the Executive a large degree of unshared power in the conduct of
affairs and the maintenance of our national defense, then, under the
the Executive must have the largely unshared duty to determine and
the degree of internal security necessary to exercise that power
It is an awesome responsibility, requiring judgment and wisdom of a
order. I should suppose that moral, political, and practical
would dictate that a very first principle of that wisdom would be an
upon avoiding secrecy for its own sake. For when everything is
then nothing is classified, and the system becomes one to be
by the cynical or the careless, and to be manipulated by those intent
self-protection or self-promotion. I should suppose, in short, that the
hallmark of a truly effective internal security system would be the
possible disclosure, recognizing that secrecy can best be preserved
when credibility is truly maintained. But, be that as it may, it is
to me that it is the constitutional duty of the Executive -- as a
of sovereign prerogative, and not as a matter of law as the courts know
law -- through the promulgation and enforcement of executive
to protect the confidentiality necessary to carry out its
in the fields of international relations and national defense.
This is not to say that Congress and the courts have no role
Undoubtedly, Congress has the power to enact specific and appropriate
laws to protect government property and preserve government secrets.
has passed such laws, and several of them are of very colorable
to the apparent circumstances of these cases. And if a criminal
is instituted, it will be the responsibility of the courts to decide
applicability of the criminal law under which the charge is brought.
if Congress should pass a specific law authorizing civil proceedings in
this field, the courts would likewise have the duty to decide the
of such a law, as well as its applicability to the facts proved.
But in the cases before us, we are asked neither to construe
regulations nor to apply specific laws. We are asked, instead, to
a function that the Constitution gave to the Executive, not the
We are asked, quite simply, to prevent the publication by two
of material that the Executive Branch insists should not, in the
interest, be published. I am convinced that the Executive is correct
respect to some of the documents involved. But I cannot say that
of any of them will surely result in direct, immediate, and irreparable
damage to our Nation or its people. That being so, there can under the
First Amendment be but one judicial resolution of the issues before us.
I join the judgments of the Court.
MR. JUSTICE WHITE, with whom MR. JUSTICE STEWART joins,
I concur in today's judgments, but only because of the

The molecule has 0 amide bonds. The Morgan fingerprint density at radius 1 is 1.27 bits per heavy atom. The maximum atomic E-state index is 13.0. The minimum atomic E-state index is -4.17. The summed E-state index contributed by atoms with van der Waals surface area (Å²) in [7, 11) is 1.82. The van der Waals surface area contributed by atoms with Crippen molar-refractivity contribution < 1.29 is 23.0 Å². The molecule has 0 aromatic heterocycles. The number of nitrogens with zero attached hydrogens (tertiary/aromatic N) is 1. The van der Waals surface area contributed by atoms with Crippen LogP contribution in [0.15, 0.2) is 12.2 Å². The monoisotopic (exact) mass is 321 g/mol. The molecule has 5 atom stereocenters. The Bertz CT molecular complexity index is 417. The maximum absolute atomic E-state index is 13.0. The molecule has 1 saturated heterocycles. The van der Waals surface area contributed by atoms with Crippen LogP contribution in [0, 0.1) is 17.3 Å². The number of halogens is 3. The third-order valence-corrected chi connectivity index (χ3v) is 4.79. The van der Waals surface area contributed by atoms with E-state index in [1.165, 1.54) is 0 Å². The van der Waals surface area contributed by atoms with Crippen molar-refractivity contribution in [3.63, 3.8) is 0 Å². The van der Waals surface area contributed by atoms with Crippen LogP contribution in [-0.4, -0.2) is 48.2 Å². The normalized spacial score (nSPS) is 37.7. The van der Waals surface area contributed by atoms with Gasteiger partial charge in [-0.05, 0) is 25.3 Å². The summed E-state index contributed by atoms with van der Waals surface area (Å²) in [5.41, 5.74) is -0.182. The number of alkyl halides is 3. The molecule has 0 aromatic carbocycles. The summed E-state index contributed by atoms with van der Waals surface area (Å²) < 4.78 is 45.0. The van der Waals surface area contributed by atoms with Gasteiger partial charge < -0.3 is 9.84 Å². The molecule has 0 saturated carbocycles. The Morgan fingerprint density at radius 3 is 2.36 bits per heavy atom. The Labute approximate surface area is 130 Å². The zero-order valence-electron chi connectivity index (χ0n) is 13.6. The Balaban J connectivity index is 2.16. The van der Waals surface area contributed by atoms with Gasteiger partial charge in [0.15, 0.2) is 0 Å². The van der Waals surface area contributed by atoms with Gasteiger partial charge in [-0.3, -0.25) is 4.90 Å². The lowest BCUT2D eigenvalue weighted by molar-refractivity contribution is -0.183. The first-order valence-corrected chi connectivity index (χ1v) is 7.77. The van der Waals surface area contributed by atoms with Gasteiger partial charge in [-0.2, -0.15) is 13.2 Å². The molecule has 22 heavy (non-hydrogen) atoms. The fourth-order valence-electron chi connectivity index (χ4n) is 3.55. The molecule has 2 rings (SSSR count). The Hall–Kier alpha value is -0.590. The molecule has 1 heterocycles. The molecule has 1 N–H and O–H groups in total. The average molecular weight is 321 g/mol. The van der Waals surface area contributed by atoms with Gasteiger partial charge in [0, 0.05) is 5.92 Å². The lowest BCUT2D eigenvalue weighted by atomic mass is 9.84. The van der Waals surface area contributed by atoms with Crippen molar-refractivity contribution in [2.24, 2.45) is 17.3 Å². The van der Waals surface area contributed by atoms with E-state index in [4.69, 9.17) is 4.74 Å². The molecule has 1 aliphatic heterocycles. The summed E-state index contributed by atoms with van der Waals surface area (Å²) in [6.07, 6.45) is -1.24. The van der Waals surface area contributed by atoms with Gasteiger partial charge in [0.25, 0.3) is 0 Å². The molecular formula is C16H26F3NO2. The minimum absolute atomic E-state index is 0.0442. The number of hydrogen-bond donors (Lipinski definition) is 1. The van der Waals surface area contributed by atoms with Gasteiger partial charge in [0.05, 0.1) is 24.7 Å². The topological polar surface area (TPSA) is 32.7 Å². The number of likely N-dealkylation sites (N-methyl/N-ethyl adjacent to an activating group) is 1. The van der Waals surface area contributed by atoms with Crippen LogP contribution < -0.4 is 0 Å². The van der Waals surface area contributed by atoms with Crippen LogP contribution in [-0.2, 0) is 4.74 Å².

protection against prior restraints enjoyed by the press under our
system. I do not say that in no circumstances would the First Amendment
permit an injunction against publishing information about government
or operations. Nor, after examining the materials the Government
as the most sensitive and destructive, can I deny that revelation of
documents will do substantial damage to public interests. Indeed, I am
confident that their disclosure will have that result. But I
agree that the United States has not satisfied the very heavy burden
it must meet to warrant an injunction against publication in these
at least in the absence of express and appropriately limited
authorization for prior restraints in circumstances such as these....
MR. JUSTICE MARSHALL, concurring.
The Government contends that the only issue in these cases
in a suit by the United States, "the First Amendment bars a court from
prohibiting a newspaper from publishing material whose disclosure would
pose a 'grave and immediate danger to the security of the United
" With all due respect, I believe the ultimate issue in these cases is
even more basic than the one posed by the Solicitor General. The issue
is whether this Court or the Congress has the power to make law.
In these cases, there is no problem concerning the
to classify information as "secret" or "top secret." Congress has
recognized Presidential authority to classify documents and
Nor is there any issue here regarding the President's power as Chief
and Commander in Chief to protect national security by disciplining
who disclose information and by taking precautions to prevent leaks.
The problem here is whether, in these particular cases, the
Branch has authority to invoke the equity jurisdiction of the courts to
protect what it believes to be the national interest. The Government
that, in addition to the inherent power of any government to protect
the President's power to conduct foreign affairs and his position as
in Chief give him authority to impose censorship on the press to
his ability to deal effectively with foreign nations and to conduct the
military affairs of the country....
It would, however, be utterly inconsistent with the concept